Thursday, April 07, 2011
The legend of O.V. Vijayan
The great writer's cartoons were on display at an exhibition recently, apart from contributions about Vijayan by other artistes
Photos: Cartoon by O.V. Vijayan and depition of Vijayan by a member of the Kerala Cartoon Academy
By Shevlin Sebastian
In an O.V. Vijayan cartoon, hanging on the wall of the Nannappa Art Gallery in Kochi, there is a map of India. Standing near the southern tip is a boyish-looking Prime Minister Rajiv Gandhi. The blurb says, 'Looking for a toy to play with, child? But I am 700 million people and centuries of history.'
In another cartoon, the Russian leader Leonid Brezhnev is standing atop a tank. Behind him, embedded on the mud are placards with the names of 'Afghanistan' and 'Pakistan'. Brezhnev, with arms raised, says, “We are the Soviet East India Company, lady. Looking for an overland route.” The stern-looking lady, is, Prime Minister Indira Gandhi.
Indira Gandhi also features in another cartoon. She is standing on an Indian tank, looking supremely confident, while a morose-looking Badshah Khan, also known as the Frontier Gandhi, is standing next to her. Indira says, “The more we think about the Frontier, the less we think about Gandhi.” She is alluding to the wars against Pakistan.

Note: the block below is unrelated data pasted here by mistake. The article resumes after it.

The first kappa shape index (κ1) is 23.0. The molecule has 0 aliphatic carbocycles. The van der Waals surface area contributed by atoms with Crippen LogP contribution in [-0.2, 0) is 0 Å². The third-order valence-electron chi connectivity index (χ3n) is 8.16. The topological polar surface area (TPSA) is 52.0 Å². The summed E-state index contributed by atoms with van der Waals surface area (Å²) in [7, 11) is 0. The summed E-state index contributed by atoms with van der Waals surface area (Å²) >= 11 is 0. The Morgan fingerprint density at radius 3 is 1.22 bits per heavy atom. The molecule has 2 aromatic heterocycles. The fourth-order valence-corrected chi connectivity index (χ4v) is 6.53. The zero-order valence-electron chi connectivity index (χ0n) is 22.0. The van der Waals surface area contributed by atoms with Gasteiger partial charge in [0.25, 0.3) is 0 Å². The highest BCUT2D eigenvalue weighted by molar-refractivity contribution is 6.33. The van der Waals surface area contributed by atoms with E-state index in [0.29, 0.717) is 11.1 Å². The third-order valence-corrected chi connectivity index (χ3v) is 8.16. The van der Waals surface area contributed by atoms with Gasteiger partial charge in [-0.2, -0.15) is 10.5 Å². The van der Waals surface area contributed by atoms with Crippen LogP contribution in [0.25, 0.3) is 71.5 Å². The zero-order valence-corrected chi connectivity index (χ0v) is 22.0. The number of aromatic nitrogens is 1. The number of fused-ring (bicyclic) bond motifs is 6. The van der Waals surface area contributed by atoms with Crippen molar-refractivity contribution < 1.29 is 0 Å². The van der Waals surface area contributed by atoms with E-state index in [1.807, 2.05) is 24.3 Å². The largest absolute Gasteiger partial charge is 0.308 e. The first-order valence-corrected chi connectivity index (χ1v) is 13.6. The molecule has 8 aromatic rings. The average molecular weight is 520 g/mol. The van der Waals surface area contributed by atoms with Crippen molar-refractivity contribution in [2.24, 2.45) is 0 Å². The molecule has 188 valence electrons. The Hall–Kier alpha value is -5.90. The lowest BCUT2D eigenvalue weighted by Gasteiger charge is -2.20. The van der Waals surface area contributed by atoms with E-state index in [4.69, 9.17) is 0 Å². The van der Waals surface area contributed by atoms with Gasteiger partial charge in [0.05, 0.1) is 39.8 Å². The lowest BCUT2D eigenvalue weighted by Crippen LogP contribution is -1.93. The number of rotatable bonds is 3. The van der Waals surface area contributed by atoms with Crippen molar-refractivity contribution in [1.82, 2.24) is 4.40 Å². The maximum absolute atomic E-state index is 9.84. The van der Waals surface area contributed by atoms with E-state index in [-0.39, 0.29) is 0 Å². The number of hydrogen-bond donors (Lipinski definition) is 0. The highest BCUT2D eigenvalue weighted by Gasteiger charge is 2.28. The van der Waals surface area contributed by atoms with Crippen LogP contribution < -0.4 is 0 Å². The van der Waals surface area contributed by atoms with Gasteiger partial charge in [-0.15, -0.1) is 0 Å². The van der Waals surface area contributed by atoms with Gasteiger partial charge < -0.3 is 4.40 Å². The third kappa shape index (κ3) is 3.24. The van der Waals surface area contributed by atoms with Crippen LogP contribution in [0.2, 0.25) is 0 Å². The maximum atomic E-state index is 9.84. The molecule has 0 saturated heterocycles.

All these cartoons, around 30 of them, were on display at an exhibition to commemorate the death anniversary of the great writer and cartoonist, who
died on March 30, 2005. It was jointly organised by the Kerala Cartoon Academy (KCA) and the Orthic Creative Group.
“The cartoons reflect the evolution of Vijayan over the years,” says T. Kaladharan, painter and director of the Orthic Group. When Vijayan began working at Shankar's Weekly in New Delhi in 1958, he was influenced by Shankar, who is regarded as the father of political cartooning in India. “But by the time the 1970s came, Vijayan had evolved his own style, with strong lines and stark drawings,” says Kaladharan. The Delhi-based Vijayan did some of his best work for ‘The Statesman’ newspaper in Kolkata.
Asked to describe the attractiveness of Vijayan's cartoons, Sajjive Balakrishnan, the secretary of the KCA, says, “Vijayan used dark humour, sarcasm, and gave prominence to the dialogue. It had a powerful effect. There is a surfeit of cartoon and animation films these days. So, this spare style is very attractive to see.”
Apart from Vijayan's works, there are cartoons of Vijayan by members of the KCA. “These cartoons show the various aspects of Vijayan the man and his books,” says Sajjive. The overall impression that one gets is that he is a solitary person, with a bent towards spirituality. And, of course, everyone has captured him with his familiar black spectacles, straggly beard, shoulder-length hair, and reflective eyes.
Some artists like Pramod Korampala and C.R. Manmadhan have depicted scenes from Vijayan's masterpiece, ‘Khasakkinte Itihasam’, while a few others have painted incidents from a short story, 'Kadaltheeram'. At the exhibition, two documentaries by K.M. Madhusoodan and Jyotiprakash, on Khasakkinte Itihasam’ were shown.
Of course, the people who visited the exhibition were those who knew Vijayan or were admirers of his work. “We do not have a culture of viewing cartoons,” says Sajjive. “But the KCA is trying to promote this sensibility. More exhibitions like this will be held in future.”
(The New Indian Express, Kochi)